The government must do a better job in putting environmental regulations under
one umbrella and creating a clearer, longer-term vision as to how new policies
will apply to industry, leaders from the field agreed on Tuesday.
not against laws to protect the environment, but we are talking about a good
measures,” said Amir Hayek, director of the Manufacturers Association of Israel.
“You know, we also have kids growing up in this country.”
participating in a panel session at this year’s environmental law conference at
the Tel Aviv Hilton on Environment 2050: Economy, Environment, Society – Trends
and Challenges. The conference was organized by the Yuval Levy & Co. law
firm, the Environmental Services Company, the BMP Bnai Moran company and a
number of other academic and professional sponsors.
Industry leaders may
be critical about the ways the government has imposed new regulations upon them,
but is wrong to pit industry against environmental protection in any way,
according to Hayek.
“The government itself has to find that fine
equilibrium between environment and industry,” he said.
pays billions of shekels each year in taxes that provide for the welfare of the
country’s citizens, lately the government has been slamming the companies with
too many new regulations all at once, something that is encouraging companies to
go abroad, Hayek said. “We are now in a situation where everything is coming
together, all these blows at once. It’s not comfortable – it’s
Such “exaggerated regulatory” measures can threaten small
and medium-sized companies even more so than large ones, and ultimately cause
firms to shut down when they cannot meet the slew of new requirements suddenly
levied upon them, Hayek said.
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“It’s a lose-lose situation at the end of
the day,” he said.
Shuli Nezer, deputy director-general for industries
and licensing at the Environmental Protection Ministry, acknowledged that the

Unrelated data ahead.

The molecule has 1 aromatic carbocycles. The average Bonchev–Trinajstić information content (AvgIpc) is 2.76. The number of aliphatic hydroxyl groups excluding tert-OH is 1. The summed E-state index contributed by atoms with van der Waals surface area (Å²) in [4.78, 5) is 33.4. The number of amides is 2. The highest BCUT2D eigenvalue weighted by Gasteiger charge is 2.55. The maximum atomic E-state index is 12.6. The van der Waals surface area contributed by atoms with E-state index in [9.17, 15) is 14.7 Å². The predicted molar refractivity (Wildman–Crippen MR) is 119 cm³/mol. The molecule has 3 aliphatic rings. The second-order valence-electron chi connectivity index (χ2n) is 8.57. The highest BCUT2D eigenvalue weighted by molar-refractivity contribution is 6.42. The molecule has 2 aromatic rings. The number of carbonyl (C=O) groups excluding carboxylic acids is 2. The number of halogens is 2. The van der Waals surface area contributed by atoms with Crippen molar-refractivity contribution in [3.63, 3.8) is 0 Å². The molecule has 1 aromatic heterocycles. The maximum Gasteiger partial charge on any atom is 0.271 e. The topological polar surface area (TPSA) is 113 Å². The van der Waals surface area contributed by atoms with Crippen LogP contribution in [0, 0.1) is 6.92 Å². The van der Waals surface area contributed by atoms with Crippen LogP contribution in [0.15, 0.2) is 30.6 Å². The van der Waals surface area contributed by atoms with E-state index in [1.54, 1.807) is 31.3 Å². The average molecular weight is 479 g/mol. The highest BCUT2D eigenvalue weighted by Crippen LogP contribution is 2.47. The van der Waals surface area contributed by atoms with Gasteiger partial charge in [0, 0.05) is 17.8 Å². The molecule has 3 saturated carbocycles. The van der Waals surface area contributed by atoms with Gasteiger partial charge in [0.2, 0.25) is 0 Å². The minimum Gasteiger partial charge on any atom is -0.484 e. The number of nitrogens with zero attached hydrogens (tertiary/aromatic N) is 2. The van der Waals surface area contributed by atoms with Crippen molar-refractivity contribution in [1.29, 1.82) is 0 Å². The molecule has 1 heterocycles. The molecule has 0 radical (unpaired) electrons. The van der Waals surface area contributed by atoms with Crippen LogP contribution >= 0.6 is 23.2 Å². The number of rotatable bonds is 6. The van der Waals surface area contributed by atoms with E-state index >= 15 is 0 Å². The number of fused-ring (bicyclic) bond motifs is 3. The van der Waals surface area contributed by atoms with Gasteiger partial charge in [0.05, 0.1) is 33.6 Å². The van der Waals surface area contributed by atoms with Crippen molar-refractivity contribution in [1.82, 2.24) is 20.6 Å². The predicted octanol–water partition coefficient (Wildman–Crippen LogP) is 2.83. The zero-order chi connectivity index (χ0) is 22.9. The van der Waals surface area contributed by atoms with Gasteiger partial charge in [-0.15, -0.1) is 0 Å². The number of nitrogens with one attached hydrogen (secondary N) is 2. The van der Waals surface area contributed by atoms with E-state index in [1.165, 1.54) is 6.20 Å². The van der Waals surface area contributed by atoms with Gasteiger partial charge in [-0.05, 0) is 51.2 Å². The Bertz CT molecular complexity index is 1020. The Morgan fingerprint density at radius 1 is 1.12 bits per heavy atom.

past three years have been “very intensive” regarding industry
“It’s because we have a very dedicated minister of great
aspirations and he was really successful during this period of time in taking
things that were waiting and pending” and bringing them to fruition, she
While industry leaders criticized what they said was the
disorganized state of Israeli environmental regulation of industry, they did
have praise for Environmental Protection Minister Gilad Erdan. Asher Greenbaum,
deputy director of Israel Chemicals, praised Erdan’s recent statements that
environmental regulations concerning industry will be similar to those
worldwide, particularly in OECD countries.
“I think that this is
something that the industry wished for throughout the years,” Greenbaum said.
“The industry always supported environmental protection that would be
As environmental standards become increasingly strict,
Greenbaum encouraged industry leaders to always aim to achieve more than what is
required of them, and to take responsibility for their products until they
“I am responsible for taking the material back and until
then I am not going to let go of this responsibility,” he said.
problem industries face in getting licenses is that environmental clearances do
not only fall under the jurisdiction of the Environmental Protection Ministry
and instead involve at least 10 other administrations, according to Ziva Patir,
vice president of international standardization at Better Place.
types of environmental factors that might affect industry construction should be
integrated under unified legislation, with one governmental body controlling all
the permits, Greenbaum said.
“We would also like to see everything in
Israel under one umbrella, under one regulator, so that when industry receives a
permit it would know that it received a permit,” he said.
hierarchy among local and national authorities presents problems regarding
environmental regulation enforcement, Nezer agreed.
“We also believe we
have to improve the service we give industries,” she said. “We’re talking about
a one-stop shop, one body that will deal with all the different factors of a
In addition, the government must make sure it is looking
far into the future, according to the industry leaders.
“As an industry
we want a regulatory horizon,” Hyek said. “We want to see where we’re going, see
long-term planning for 20-30 years, and not planning that is for the lifespan of
this or another government.”
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